Investigating Response Bias in an Information Technology Survey of Physicians

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Abstract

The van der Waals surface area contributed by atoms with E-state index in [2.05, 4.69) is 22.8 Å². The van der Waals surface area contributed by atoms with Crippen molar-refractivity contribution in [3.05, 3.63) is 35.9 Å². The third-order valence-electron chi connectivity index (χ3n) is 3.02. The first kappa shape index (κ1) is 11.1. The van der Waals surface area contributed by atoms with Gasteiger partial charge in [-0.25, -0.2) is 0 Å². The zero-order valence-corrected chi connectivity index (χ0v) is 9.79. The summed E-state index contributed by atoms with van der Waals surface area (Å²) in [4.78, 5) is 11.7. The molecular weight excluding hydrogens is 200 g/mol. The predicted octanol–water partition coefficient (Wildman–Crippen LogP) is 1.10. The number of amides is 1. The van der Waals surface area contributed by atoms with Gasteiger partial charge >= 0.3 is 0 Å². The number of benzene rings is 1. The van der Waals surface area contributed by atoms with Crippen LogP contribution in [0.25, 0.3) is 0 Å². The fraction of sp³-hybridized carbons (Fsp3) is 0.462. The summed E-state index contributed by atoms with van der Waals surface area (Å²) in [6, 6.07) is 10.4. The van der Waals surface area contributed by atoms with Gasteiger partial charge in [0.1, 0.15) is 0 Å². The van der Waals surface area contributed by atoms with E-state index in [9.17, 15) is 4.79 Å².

Monitoring the diffusion of electronic health records (EHR) into ambulatory clinical practice has important policy implications. However, estimates of EHR use are typically derived from survey data and may be subject to significant response bias. The current study is a retrospective analysis testing for response bias in a large information technology survey of physicians (n=14,921). To detect bias, respondents were compared to nonrespondents on known characteristics. Moreover, early respondents were compared to late respondents with respect to key variables in the survey that are likely to influence participation. The 4203 respondents (28.2% participation rate) did not differ demographically from nonrespondents. Response rates, by specialty, differed slightly. When comparing early and late survey respondents, no differences were detected in EHR use, length of time since EHR installation, practice size, physician age, years since medical school graduation, and years of practice in their current community. Overall, response bias was not detected using established methodologies in this mailed survey of physician EHR use. Similar surveys of physicians, even with a lower than expected response rate, may still be valid.

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